Well now, what would happen if we lost all the nines in our number system? Have a go at writing the numbers out in this way and have a look at the multiplications table.

Can you hang weights in the right place to make the equaliser balance?

What do you notice about the date 03.06.09? Or 08.01.09? This challenge invites you to investigate some interesting dates yourself.

Add the sum of the squares of four numbers between 10 and 20 to the sum of the squares of three numbers less than 6 to make the square of another, larger, number.

This magic square has operations written in it, to make it into a maze. Start wherever you like, go through every cell and go out a total of 15!

If you hang two weights on one side of this balance, in how many different ways can you hang three weights on the other side for it to be balanced?

This activity is best done with a whole class or in a large group. Can you match the cards? What happens when you add pairs of the numbers together?

Try adding together the dates of all the days in one week. Now multiply the first date by 7 and add 21. Can you explain what happens?

Can you put plus signs in so this is true? 1 2 3 4 5 6 7 8 9 = 99 How many ways can you do it?

Look carefully at the numbers. What do you notice? Can you make another square using the numbers 1 to 16, that displays the same properties?

Start with four numbers at the corners of a square and put the total of two corners in the middle of that side. Keep going... Can you estimate what the size of the last four numbers will be?

Ram divided 15 pennies among four small bags. He could then pay any sum of money from 1p to 15p without opening any bag. How many pennies did Ram put in each bag?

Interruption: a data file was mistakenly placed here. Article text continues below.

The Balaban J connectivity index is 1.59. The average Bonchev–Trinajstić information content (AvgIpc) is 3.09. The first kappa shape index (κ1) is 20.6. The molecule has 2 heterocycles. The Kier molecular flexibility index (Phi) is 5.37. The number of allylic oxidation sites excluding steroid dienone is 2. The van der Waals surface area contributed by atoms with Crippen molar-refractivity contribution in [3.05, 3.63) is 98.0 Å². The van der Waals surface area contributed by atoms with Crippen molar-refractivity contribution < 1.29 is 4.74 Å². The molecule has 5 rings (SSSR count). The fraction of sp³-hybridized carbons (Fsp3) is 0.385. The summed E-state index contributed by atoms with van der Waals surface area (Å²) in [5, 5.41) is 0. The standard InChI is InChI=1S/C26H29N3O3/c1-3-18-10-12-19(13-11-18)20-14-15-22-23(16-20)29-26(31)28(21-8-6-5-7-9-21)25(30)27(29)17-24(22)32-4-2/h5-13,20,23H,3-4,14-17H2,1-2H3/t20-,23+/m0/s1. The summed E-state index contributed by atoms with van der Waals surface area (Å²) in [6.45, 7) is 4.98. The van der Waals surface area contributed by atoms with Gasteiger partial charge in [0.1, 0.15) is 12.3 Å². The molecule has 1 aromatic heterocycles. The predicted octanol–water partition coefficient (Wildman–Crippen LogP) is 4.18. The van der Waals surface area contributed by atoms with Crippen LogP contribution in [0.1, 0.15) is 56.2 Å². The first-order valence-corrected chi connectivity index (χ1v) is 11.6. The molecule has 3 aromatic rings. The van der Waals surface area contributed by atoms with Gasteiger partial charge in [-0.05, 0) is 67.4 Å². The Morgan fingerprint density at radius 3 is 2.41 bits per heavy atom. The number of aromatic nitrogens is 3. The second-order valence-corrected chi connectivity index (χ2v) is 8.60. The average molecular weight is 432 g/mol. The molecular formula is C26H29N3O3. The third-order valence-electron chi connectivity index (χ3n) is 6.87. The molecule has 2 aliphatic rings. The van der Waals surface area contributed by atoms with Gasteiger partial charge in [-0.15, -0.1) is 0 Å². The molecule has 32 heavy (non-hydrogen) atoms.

What do the digits in the number fifteen add up to? How many other numbers have digits with the same total but no zeros?

Can you make square numbers by adding two prime numbers together?

Using the statements, can you work out how many of each type of rabbit there are in these pens?

Zumf makes spectacles for the residents of the planet Zargon, who have either 3 eyes or 4 eyes. How many lenses will Zumf need to make all the different orders for 9 families?

Move from the START to the FINISH by moving across or down to the next square. Can you find a route to make these totals?

Arrange eight of the numbers between 1 and 9 in the Polo Square below so that each side adds to the same total.

This problem is based on the story of the Pied Piper of Hamelin. Investigate the different numbers of people and rats there could have been if you know how many legs there are altogether!

Tim had nine cards each with a different number from 1 to 9 on it. How could he have put them into three piles so that the total in each pile was 15?

Choose four of the numbers from 1 to 9 to put in the squares so that the differences between joined squares are odd.

Investigate what happens when you add house numbers along a street in different ways.

Leah and Tom each have a number line. Can you work out where their counters will land? What are the secret jumps they make with their counters?